ForumTouchy Subjects ► Random Christianity Stuff
Continued from the atheism thread because it was getting off-topic.
Grayseff said:
Can I ask what the Biblical basis for getting in to heaven without professing the faith or knowing Jesus is? That is new to me.
Melchizedek is an example of a non-Judeo-Christian priest who was considered a legitimate servant of God. Jethro could be in the same boat. Granted, both were priests, but both are evidence that people from outside the Judeo-Christian tradition can be considered righteous. As for people living in years AD, there aren't any positive examples I can think of, but the Bible also doesn't appear to rule out the possibility.

Christian views on the nature of salvation (soteriology, if anyone wants to research it), vary considerably, but the view that non-Christians can be saved is not uncommon. C. S. Lewis notably argued this position in Mere Christianity (which by the way I highly recommend to both Christians and non-Christians interested in Christianity):

"There are people in other religions who are being led by God's secret influence to concentrate on those parts of their religion which are in agreement with Christianity, and who thus belong to Christ without knowing it. For example a Buddhist of good will may be led to concentrate more and more on the Buddhist teaching about mercy and to leave in the background (though he might still say he believed) the Buddhist teaching on certain points. Many of the good Pagans long before Christ's birth may have been in this position."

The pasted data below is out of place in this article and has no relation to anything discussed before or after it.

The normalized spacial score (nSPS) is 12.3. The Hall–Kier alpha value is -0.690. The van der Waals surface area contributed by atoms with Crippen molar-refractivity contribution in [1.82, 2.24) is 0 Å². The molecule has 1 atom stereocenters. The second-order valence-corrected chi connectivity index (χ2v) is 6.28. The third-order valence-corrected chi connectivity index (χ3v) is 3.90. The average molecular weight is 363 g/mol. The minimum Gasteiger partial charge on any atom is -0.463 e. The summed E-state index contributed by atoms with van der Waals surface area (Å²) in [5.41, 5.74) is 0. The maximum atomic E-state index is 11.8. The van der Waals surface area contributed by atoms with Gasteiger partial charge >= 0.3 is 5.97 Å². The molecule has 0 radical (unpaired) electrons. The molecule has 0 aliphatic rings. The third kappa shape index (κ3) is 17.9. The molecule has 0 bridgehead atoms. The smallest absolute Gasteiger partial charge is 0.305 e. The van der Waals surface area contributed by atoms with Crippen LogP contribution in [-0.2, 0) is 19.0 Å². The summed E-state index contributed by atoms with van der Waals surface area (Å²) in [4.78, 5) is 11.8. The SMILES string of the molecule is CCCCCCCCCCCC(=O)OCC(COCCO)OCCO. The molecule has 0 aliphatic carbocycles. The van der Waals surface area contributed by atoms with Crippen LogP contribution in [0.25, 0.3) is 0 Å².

With regard to the discussion on authority, I'd draw a distinction between the authority of the church itself and the authority of scripture. Catholicism places as much weight on church teaching as on scripture; protestants not so much. Personally I view the church and church tradition as authoritative but (unlike scripture) fallible. I consider scripture to have the weight of special revelation but not the church itself.
DIAV said:
Most Christian churches are indeed heavily influenced by Paul, but not everyone agrees. There is a significant critique from Jesuism, which claims that significant portions of mainstream theology are at odds with what Jesus actually said.
I find it inconsistent to claim adherence to Jesus' teachings while determining that Paul's teachings are invalid. Unless they question the integrity of the biblical canon (which is how we even know what Jesus said in the first place), they should know that Jesus granted significant authority to the disciples, especially Peter ("on this rock...") and that Peter appeared to respect Paul and considered his teachings to be part of scripture.

2 Peter 3:16
"He writes the same way in all his letters, speaking in them of these matters. His letters contain some things that are hard to understand, which ignorant and unstable people distort, as they do the other Scriptures, to their own destruction."
  
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